I actually managed to complete an art lesson this week. I worked on this in stages while cooking dinner over several evenings so I am glad it was a project that allowed me to break it down to that extent. The phased stages mean that I for once thought to take some process photos. The lesson was for Let’s Face It and was taken by Angela Kennedy. The idea was to paint a trio of female figures interlinking or interlocking in some way, subtly different but cohering through use of the media. I used ink and watercolour only because that was what I had easily to hand and those are the media I work most quickly with. Instead of adding detail to the figures’ clothing, I sprinkled salt on to create some interest. I think that also helps maintain focus on the faces. I have two sisters (and a bundle of brothers) but I don’t know that this trio are three sisters together. Maybe three witches ready for Halloween.
Despite being a mini lesson, it still took me all week to get around to completing last week’s Let’s Face It lesson. The tutorial was taken by Angela Kennedy and the focus was on drawing and painting a variety of hair styles. This is something I have been pondering myself lately as I have noticed I tend to draw and paint hair the same two or three ways over and over. Therefore, with my 100 Faces series over on my other blog I have been trying to illustrate a wider variety of hair styles. Following advice from one of my kids, who knows I know nothing about hair or style, I have been eyeball stalking people’s hairdos for inspiration.
Kennedy’s demonstration was in simple ink pen and watercolour. This was very welcome since I was super short on time. I decided to challenge myself to work small so cut four 3X4.5″ pieces of watercolour paper. Having four little oblongs of paper in front of me made me think of either the four elements or the four seasons and so I plumped for using the latter as a theme. I used the hair of each face as a practice for a particular watercolour technique. Spring, therefore, has a wash of one colour with more concentrated areas of the same colour added in wet on wet; Summer has a concentrated wash of one colour and then I dropped water in to dilute and puddle the paint in some areas; Autumn has a wash of one base colour and then I painted two further colours on top of that base; and Winter was a wash of watercolour with table salt sprinkled into the wet paint. I was rather rushed and impatient when it came to painting the faces and experienced some bleed between colours by not ensuring one was dry before adding the next colour. It was a risk I knew I was taking yet still hoped to avoid. Working small and in a rush was perhaps not the best circumstance. Having blank space beneath the heads, I took that as an opportunity to practice my watercolour lettering again.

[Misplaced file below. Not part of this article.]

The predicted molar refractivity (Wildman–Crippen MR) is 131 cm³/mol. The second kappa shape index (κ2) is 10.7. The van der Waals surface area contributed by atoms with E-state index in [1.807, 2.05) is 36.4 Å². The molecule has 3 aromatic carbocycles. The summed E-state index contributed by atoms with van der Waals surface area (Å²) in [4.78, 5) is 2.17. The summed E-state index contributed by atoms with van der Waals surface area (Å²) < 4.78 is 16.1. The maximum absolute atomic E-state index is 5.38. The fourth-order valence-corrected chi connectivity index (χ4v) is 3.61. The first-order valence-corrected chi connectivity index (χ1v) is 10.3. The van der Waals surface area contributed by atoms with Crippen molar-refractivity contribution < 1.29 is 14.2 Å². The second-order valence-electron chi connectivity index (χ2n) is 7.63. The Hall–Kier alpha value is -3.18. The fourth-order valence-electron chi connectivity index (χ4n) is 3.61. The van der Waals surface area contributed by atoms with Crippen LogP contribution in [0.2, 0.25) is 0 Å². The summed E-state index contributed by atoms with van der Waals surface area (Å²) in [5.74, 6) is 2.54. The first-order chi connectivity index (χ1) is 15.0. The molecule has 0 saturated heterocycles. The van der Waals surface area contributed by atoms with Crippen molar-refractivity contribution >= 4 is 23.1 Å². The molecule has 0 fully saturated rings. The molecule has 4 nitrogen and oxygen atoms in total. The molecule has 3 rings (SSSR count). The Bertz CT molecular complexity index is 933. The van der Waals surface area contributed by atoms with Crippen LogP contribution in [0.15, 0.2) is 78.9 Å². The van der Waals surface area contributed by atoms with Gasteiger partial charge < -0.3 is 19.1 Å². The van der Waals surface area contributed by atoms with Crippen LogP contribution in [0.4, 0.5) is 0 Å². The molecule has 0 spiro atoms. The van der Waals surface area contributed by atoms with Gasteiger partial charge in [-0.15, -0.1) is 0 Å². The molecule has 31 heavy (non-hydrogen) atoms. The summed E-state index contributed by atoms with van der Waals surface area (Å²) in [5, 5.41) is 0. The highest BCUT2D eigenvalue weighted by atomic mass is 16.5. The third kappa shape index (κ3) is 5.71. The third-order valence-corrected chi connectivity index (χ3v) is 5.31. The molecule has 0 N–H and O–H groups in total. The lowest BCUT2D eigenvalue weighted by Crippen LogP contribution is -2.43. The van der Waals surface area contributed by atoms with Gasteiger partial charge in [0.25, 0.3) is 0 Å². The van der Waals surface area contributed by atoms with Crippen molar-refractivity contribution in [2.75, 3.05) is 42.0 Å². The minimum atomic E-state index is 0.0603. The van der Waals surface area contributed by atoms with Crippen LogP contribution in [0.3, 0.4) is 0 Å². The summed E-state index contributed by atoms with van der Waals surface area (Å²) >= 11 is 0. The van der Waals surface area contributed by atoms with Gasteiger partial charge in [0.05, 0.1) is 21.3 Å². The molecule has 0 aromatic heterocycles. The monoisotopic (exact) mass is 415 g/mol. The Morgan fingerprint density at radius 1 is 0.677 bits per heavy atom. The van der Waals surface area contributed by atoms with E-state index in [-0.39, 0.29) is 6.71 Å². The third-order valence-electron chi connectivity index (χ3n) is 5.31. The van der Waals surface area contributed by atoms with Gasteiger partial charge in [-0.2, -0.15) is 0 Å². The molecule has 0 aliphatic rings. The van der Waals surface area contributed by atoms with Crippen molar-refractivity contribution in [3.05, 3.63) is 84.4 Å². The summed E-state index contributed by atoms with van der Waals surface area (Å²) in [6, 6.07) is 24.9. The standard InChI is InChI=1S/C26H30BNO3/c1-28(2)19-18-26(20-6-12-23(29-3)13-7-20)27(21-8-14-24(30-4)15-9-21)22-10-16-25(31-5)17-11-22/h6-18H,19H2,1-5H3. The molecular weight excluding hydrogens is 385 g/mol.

PS I had not removed all of the salt from the Winter piece before I photographed it as I found some patches were still a bit too damp.